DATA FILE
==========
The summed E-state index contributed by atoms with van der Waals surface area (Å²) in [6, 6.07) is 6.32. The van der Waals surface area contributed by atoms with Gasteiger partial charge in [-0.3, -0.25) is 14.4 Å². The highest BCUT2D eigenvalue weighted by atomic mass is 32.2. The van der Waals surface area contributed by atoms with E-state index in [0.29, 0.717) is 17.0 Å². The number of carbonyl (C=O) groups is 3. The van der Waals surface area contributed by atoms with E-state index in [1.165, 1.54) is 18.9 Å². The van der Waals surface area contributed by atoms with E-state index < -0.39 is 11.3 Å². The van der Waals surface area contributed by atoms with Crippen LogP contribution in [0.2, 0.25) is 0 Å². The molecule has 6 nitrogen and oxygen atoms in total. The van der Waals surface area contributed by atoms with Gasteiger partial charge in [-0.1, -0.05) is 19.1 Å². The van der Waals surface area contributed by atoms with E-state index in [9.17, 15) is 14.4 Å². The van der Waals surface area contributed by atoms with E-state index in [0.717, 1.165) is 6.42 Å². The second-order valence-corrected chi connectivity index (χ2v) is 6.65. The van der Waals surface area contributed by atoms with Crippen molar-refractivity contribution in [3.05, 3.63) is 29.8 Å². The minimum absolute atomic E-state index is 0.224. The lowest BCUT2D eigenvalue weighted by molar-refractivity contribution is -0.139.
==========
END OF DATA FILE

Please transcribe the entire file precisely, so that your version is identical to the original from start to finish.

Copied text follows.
The summed E-state index contributed by atoms with van der Waals surface area (Å²) in [6, 6.07) is 6.32. The van der Waals surface area contributed by atoms with Gasteiger partial charge in [-0.3, -0.25) is 14.4 Å². The highest BCUT2D eigenvalue weighted by atomic mass is 32.2. The van der Waals surface area contributed by atoms with E-state index in [0.29, 0.717) is 17.0 Å². The number of carbonyl (C=O) groups is 3. The van der Waals surface area contributed by atoms with E-state index in [1.165, 1.54) is 18.9 Å². The van der Waals surface area contributed by atoms with E-state index < -0.39 is 11.3 Å². The van der Waals surface area contributed by atoms with Crippen LogP contribution in [0.2, 0.25) is 0 Å². The molecule has 6 nitrogen and oxygen atoms in total. The van der Waals surface area contributed by atoms with Gasteiger partial charge in [-0.1, -0.05) is 19.1 Å². The van der Waals surface area contributed by atoms with E-state index in [9.17, 15) is 14.4 Å². The van der Waals surface area contributed by atoms with E-state index in [0.717, 1.165) is 6.42 Å². The second-order valence-corrected chi connectivity index (χ2v) is 6.65. The van der Waals surface area contributed by atoms with Crippen molar-refractivity contribution in [3.05, 3.63) is 29.8 Å². The minimum absolute atomic E-state index is 0.224. The lowest BCUT2D eigenvalue weighted by molar-refractivity contribution is -0.139.